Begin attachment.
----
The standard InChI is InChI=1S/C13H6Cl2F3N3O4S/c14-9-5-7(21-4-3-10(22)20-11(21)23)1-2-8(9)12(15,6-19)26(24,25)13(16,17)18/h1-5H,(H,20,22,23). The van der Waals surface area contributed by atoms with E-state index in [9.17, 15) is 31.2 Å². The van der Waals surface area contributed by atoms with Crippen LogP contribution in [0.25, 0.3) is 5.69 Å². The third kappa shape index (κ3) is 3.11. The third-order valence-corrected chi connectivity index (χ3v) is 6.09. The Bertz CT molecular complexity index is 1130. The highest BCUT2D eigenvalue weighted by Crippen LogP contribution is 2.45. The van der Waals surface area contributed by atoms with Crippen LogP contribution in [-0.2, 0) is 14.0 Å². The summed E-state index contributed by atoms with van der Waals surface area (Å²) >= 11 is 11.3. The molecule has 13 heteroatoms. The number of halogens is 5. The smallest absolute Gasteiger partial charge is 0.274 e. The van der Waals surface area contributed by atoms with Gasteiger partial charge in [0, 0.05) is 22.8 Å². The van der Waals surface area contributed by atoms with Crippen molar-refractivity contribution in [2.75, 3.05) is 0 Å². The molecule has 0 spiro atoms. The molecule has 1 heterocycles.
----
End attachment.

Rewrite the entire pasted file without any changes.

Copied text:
The standard InChI is InChI=1S/C13H6Cl2F3N3O4S/c14-9-5-7(21-4-3-10(22)20-11(21)23)1-2-8(9)12(15,6-19)26(24,25)13(16,17)18/h1-5H,(H,20,22,23). The van der Waals surface area contributed by atoms with E-state index in [9.17, 15) is 31.2 Å². The van der Waals surface area contributed by atoms with Crippen LogP contribution in [0.25, 0.3) is 5.69 Å². The third kappa shape index (κ3) is 3.11. The third-order valence-corrected chi connectivity index (χ3v) is 6.09. The Bertz CT molecular complexity index is 1130. The highest BCUT2D eigenvalue weighted by Crippen LogP contribution is 2.45. The van der Waals surface area contributed by atoms with Crippen LogP contribution in [-0.2, 0) is 14.0 Å². The summed E-state index contributed by atoms with van der Waals surface area (Å²) >= 11 is 11.3. The molecule has 13 heteroatoms. The number of halogens is 5. The smallest absolute Gasteiger partial charge is 0.274 e. The van der Waals surface area contributed by atoms with Gasteiger partial charge in [0, 0.05) is 22.8 Å². The van der Waals surface area contributed by atoms with Crippen molar-refractivity contribution in [2.75, 3.05) is 0 Å². The molecule has 0 spiro atoms. The molecule has 1 heterocycles.